The grant proposal, submitted the next month, outlined a strategy for disseminating to the larger community the important lessons learned at EVI about shrinking one's carbon footprint and developing ways that the county could incorporate these key principles into its planning for future development. EPA awarded a $375,000 grant and work began in February 2011. Two model developments, one at EVI and another at a pocket neighborhood downtown, already are underway, and the county has proposed a third development near the regional medical center. All are designed to highlight innovative approaches to "creating dense neighborhoods that enhance residents' quality of life while using fewer resources."

Another project growing out of TCCPI discussions is the installation of photovoltaic arrays at numerous sites in the county, including several county government buildings, businesses and higher education institutions. In the area of energy efficiency, TCCPI has worked with the Cornell Cooperative Extension of Tompkins County (CCETC) to support the establishment of the Tompkins County Energy Corps, made up of students from Cornell and Ithaca College who carry out informational energy audits for homeowners, share information with them about state and federal incentives and encourage concrete steps to improve their residences' energy performance. TCCPI also has worked closely with CCETC in rolling out a countywide campaign, "Get Your Greenback Tompkins," to raise awareness about the importance of energy savings.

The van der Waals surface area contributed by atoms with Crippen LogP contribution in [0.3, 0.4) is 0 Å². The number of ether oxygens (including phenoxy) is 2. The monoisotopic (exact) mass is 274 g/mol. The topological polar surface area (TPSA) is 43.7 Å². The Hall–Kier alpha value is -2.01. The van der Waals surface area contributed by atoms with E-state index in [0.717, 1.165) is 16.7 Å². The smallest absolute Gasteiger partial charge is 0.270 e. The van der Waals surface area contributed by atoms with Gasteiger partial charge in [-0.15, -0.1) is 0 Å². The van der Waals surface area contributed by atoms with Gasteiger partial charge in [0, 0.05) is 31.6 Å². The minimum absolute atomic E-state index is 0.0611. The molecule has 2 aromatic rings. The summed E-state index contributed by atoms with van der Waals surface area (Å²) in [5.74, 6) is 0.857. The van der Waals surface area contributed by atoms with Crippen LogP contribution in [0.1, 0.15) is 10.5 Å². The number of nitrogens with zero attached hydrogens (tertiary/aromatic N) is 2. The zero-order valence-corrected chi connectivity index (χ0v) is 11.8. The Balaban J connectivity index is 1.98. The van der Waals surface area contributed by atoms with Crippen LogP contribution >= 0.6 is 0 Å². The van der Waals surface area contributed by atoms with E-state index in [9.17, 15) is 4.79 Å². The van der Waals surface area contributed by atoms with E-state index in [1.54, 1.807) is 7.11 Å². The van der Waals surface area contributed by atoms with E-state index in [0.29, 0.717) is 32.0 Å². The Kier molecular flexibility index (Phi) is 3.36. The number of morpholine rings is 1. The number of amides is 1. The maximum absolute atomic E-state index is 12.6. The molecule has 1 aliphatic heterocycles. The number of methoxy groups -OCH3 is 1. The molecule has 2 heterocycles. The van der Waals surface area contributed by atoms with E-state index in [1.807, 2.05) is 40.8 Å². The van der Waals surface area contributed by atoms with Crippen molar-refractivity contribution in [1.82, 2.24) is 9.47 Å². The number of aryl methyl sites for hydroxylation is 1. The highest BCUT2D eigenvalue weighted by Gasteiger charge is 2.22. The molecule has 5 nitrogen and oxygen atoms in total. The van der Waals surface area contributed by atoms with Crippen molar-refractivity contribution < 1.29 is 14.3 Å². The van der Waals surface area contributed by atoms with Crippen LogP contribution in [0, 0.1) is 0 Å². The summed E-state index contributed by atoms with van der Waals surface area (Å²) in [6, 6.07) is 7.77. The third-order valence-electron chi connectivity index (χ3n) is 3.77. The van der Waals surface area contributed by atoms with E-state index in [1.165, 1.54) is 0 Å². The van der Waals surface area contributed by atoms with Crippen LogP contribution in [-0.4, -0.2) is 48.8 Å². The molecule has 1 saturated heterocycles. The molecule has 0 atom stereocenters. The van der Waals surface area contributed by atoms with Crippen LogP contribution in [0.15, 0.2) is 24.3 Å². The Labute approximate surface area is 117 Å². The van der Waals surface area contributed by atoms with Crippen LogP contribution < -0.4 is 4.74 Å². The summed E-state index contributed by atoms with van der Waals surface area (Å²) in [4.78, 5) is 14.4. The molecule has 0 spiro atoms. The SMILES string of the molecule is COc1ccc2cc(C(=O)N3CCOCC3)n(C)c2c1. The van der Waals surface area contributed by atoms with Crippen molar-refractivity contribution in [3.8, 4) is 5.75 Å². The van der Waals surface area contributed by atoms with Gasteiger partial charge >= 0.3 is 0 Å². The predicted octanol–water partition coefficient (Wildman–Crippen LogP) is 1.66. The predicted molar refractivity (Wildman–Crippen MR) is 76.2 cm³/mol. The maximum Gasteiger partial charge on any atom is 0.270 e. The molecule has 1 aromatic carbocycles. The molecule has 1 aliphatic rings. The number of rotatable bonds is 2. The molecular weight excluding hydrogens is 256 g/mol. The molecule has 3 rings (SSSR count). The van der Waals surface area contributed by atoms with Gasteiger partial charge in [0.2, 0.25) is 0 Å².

In these latter two instances, TCCPI shared its own financial resources to help launch the projects. In other cases, it has lent its social capital to help projects obtain the necessary financial capital. Two original members of the TCCPI steering committee serve on the founding board of Black Oak Wind Farm, an 11.9 megawatt project just outside Ithaca slated to be in production by the summer of 2015.

The first community wind project in the region, Black Oak has raised its seed capital of $1.82 million from about 110 local investors. The TCCPI network provided a crucial resource in reaching out to many of these people and persuading them to invest in the wind farm and purchase power from it.